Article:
Phosphate Mining in Southeast Idaho
Phosphorus is an important industrial commodity and an essential nutrient for all life, including agricultural crops. Phosphate mining has been an important industry in southeast Idaho since the early 1900s. Today, southeast Idaho's open-pit phosphate mines supply about 15% of the nation's and 4% of the world's phosphate.
The BLM Pocatello Field Office is situated at the heart of the Western Phosphate Field – the largest remaining phosphate deposit in the U.S. – and administers the Bureau's largest and most complex non-energy leasable minerals program. The BLM oversees 87 active phosphate leases in eastern Idaho on a total of 43,000 acres.
There are four active phosphate mines in the Pocatello Field Office: Rassmussen Ridge, South Rassmussen, Blackfoot Bridge and Smoky Canyon. The ore produced from these mines feeds industrial plants in Pocatello and Soda Springs that produce phosphate fertilizer and elemental phosphorus.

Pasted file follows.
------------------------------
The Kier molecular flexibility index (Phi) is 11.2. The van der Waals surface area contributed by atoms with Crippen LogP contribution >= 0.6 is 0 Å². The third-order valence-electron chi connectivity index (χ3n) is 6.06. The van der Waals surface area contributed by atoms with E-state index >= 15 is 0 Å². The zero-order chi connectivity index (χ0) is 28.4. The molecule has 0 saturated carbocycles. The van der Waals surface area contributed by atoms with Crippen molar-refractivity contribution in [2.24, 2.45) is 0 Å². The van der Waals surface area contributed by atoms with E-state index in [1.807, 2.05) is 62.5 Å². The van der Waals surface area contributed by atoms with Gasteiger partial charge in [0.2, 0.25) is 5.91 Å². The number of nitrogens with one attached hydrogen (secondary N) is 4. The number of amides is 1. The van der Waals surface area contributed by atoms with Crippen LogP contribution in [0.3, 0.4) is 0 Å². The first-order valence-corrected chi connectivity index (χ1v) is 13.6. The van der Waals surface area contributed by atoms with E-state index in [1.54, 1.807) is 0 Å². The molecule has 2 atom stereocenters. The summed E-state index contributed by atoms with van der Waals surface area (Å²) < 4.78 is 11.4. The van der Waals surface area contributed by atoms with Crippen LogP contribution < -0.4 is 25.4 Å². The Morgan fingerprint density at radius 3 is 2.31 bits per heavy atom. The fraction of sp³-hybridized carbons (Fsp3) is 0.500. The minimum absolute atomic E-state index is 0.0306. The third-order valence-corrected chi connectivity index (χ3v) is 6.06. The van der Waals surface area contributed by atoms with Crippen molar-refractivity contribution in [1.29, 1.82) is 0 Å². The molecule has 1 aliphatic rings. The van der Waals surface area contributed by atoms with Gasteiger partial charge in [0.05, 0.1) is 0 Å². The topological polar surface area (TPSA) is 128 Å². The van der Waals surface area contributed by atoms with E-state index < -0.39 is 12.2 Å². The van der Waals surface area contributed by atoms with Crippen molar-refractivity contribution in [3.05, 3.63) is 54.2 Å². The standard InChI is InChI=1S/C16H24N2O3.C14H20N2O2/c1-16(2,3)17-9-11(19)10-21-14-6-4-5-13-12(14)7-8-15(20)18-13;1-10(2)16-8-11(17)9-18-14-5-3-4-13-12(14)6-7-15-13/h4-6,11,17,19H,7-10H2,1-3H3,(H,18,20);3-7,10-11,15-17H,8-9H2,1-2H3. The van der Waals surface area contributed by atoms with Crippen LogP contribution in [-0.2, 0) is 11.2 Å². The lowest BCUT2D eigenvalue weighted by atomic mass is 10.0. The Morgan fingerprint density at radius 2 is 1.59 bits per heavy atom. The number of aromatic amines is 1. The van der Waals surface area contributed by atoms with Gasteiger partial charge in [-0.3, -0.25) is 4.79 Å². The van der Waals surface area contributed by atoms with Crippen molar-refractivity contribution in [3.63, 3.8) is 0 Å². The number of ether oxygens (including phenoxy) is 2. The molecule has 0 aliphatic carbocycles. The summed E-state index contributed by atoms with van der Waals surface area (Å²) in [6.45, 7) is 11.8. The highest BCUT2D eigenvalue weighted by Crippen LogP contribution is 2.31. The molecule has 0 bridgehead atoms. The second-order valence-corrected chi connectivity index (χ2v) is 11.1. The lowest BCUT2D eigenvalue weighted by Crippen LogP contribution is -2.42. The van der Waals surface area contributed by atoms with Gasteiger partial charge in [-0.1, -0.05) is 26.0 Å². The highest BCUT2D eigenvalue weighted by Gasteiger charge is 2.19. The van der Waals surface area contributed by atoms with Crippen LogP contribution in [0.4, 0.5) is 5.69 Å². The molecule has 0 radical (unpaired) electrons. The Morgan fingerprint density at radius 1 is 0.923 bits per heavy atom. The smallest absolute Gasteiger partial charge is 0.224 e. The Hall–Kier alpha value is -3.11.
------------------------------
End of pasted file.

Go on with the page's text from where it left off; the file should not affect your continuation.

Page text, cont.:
BLM-Administered Phosphate Mines in the Pocatello Area
|Mine||Lessee/Operator||Status||Surface Owner or Agency|
| B, F, S, P|
| F, S|
|Blackfoot Bridge||Monsanto|| A|| P, B|
|Smoky Canyon||J.R. Simplot Co.|
A| Active, R| Mining complete, reclamation in progress
Surface Owner/Management Agency:
B| BLM, F| Forest Service, S| State of Idaho, I| Fort Hall Indian Reservation, P| Private
The Pocatello Field Office is also analyzing the potential environmental impacts of several proposals for new mines or expansions of existing operations. The name of each project is linked to the project page in the NEPA Register.